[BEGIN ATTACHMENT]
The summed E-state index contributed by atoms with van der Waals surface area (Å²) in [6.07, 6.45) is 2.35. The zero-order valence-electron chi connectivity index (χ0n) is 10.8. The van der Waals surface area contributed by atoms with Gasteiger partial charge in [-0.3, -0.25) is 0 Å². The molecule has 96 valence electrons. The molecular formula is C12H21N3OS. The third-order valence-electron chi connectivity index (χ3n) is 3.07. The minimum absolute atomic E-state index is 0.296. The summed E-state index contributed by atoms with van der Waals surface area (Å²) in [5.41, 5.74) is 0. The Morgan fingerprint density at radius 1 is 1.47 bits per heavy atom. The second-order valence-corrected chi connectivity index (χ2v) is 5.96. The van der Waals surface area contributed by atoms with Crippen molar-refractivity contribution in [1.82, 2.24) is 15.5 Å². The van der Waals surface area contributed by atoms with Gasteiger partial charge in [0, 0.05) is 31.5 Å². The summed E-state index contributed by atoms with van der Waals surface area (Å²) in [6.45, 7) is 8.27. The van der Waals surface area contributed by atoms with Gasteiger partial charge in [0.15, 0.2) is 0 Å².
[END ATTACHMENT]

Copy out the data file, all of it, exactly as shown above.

The summed E-state index contributed by atoms with van der Waals surface area (Å²) in [6.07, 6.45) is 2.35. The zero-order valence-electron chi connectivity index (χ0n) is 10.8. The van der Waals surface area contributed by atoms with Gasteiger partial charge in [-0.3, -0.25) is 0 Å². The molecule has 96 valence electrons. The molecular formula is C12H21N3OS. The third-order valence-electron chi connectivity index (χ3n) is 3.07. The minimum absolute atomic E-state index is 0.296. The summed E-state index contributed by atoms with van der Waals surface area (Å²) in [5.41, 5.74) is 0. The Morgan fingerprint density at radius 1 is 1.47 bits per heavy atom. The second-order valence-corrected chi connectivity index (χ2v) is 5.96. The van der Waals surface area contributed by atoms with Crippen molar-refractivity contribution in [1.82, 2.24) is 15.5 Å². The van der Waals surface area contributed by atoms with Gasteiger partial charge in [0, 0.05) is 31.5 Å². The summed E-state index contributed by atoms with van der Waals surface area (Å²) in [6.45, 7) is 8.27. The van der Waals surface area contributed by atoms with Gasteiger partial charge in [0.15, 0.2) is 0 Å².